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Say Yes to Rock Climbing

It took six months and a lot of wheedling, but I finally went rock climbing in Davis. In high school and college I did water sports–swimming, water polo, and crew–so I always had something at least as solid as water underneath me, and I felt right at home. When hanging more than 30 feet in the air, my arms trembling and my fingers beginning to sweat and cramp, I do not feel at home. Nevertheless, I gave into my boyfriend Kevin’s wheedling because I needed something to say yes to this week, and you know what? It was fun!

The entrance to the original gym

Kevin is a member of Rocknasium, one of the first indoor climbing gyms in the country and a community staple of Davis for the past 20 years. Located on Olive Drive, just past Redrum Burger, Rocknasium has 8,000 square feet of soaring slabs, overhangs and arches to climb. The co-owners, Carter Schmeck and Mark Leffler, have created a friendly space for beginners (me!) and experts, and Carter explained to me that they strive for an atmosphere of welcomeness and support, and that it has such a strong sense of community because the staff are people who climbed there when they were kids and many of the patrons are second generation patrons.

View of new gym from 2nd story yoga studio

When Kevin and I arrived, we first checked out the progress on the new gym that Rocknasium is opening in early September. The new gym, designed and engineered by Vertical Solutions, will be 1,200 square feet larger than the original gym and will include a yoga studio.

35,000 lbs of steel reinforce the new gym walls

We got the private tour from Carter and the head route setter, Boz (he chooses where the “holds” will go to create the different routes that people can climb), and their enthusiasm for the new space and the pure joy that they took just from being in it were obvious as they walked us around the space, pointing out the slight angles and twists to the walls that will make routes that much more challenging, the 35,000 lbs of steel used to hold up the plywood walls, and the 20,000 holes in the plywood, waiting to be filled with holds. Even though I know nothing about rock gyms, this one looked pretty sweet.

They were a little tight...

Kevin and I then headed over to the original gym, just a few doors down from the new one, to do some climbing. I rented some shoes–climbing shoes are so tight! I felt like I was a ballet dancer or a woman in China in the 1700s!–and we got started. At climbing gyms, you can climb wherever you want, but most people challenge themselves by choosing routes, which are paths that have been set up by someone like Boz. Colored tape marks the holds that you are allowed to use when you are doing that specific route.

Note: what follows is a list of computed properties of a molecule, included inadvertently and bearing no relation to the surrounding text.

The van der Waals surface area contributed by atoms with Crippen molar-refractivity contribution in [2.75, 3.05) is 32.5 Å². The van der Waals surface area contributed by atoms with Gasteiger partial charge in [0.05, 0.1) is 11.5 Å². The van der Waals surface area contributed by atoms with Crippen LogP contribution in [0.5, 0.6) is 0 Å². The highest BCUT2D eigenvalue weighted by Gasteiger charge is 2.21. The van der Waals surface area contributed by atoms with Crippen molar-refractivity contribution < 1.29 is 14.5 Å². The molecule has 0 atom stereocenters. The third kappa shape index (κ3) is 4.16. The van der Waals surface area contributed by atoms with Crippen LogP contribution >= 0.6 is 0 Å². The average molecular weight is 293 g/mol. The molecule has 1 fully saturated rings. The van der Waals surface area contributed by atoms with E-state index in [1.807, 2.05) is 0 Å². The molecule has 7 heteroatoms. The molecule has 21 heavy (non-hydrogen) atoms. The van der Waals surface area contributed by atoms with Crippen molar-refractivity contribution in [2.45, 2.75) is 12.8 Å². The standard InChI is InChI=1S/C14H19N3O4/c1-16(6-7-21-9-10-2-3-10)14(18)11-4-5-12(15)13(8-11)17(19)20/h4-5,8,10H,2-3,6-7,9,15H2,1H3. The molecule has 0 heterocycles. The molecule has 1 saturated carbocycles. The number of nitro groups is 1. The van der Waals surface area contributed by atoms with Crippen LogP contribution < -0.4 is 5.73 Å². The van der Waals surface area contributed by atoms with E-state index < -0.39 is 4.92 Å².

(Pictures courtesy of Kevin Lockwood)

We started out “boldering,” which is climbing without a rope to only a certain height. Kevin picked out an easy route to start me off, an A2 circuit problem, and I made it with only a little bit of help from him below. Next, though, he chose for me an “8 top rope,” so that we had to attach the ropes that hang from the ceiling to our harnesses because I was climbing all the way to the top. It was intimidating at first, especially because I’m not used to looking for holds for my feet and hands, and I was very slow so that my arms got tired as I clung to the wall, looking for my next move. When I finally made it to the top, I leaned back and Kevin lowered me to the ground, which was the most fun part.

Kevin then taught me how to belay him, which was also nerve racking because you have someone’s life (or at least the tenacity of their bones) in your hands, literally. The belayer is the person who takes in the slack of the person climbing, catches them if they fall, and slowly lowers them after they reach the top.  I did OK though, and after his third climb, I was feeling pretty comfortable. By this point my hands felt raw, my fingers and toes cramped, and my forearms were so full of lactic acid that I couldn’t curl my fingers. Kevin challenged me to do one more climb, another 8 top rope, but on an overhang this time. I got about halfway up the wall and my arms decided they had had enough, so Kevin lowered me back down. All in all, though, I felt like it was a pretty successful first climbing experience.

Rocknasium is open Monday-Friday 11 am-11 pm, Saturdays from 10 am-9 pm and Sundays from 10 am-6 pm. They have daily rates, monthly memberships, and discounts for students. They run summer camps all summer long, and on Tuesday nights they host a potluck for anyone who wants to come. Check them out at www.rocknasium.com!

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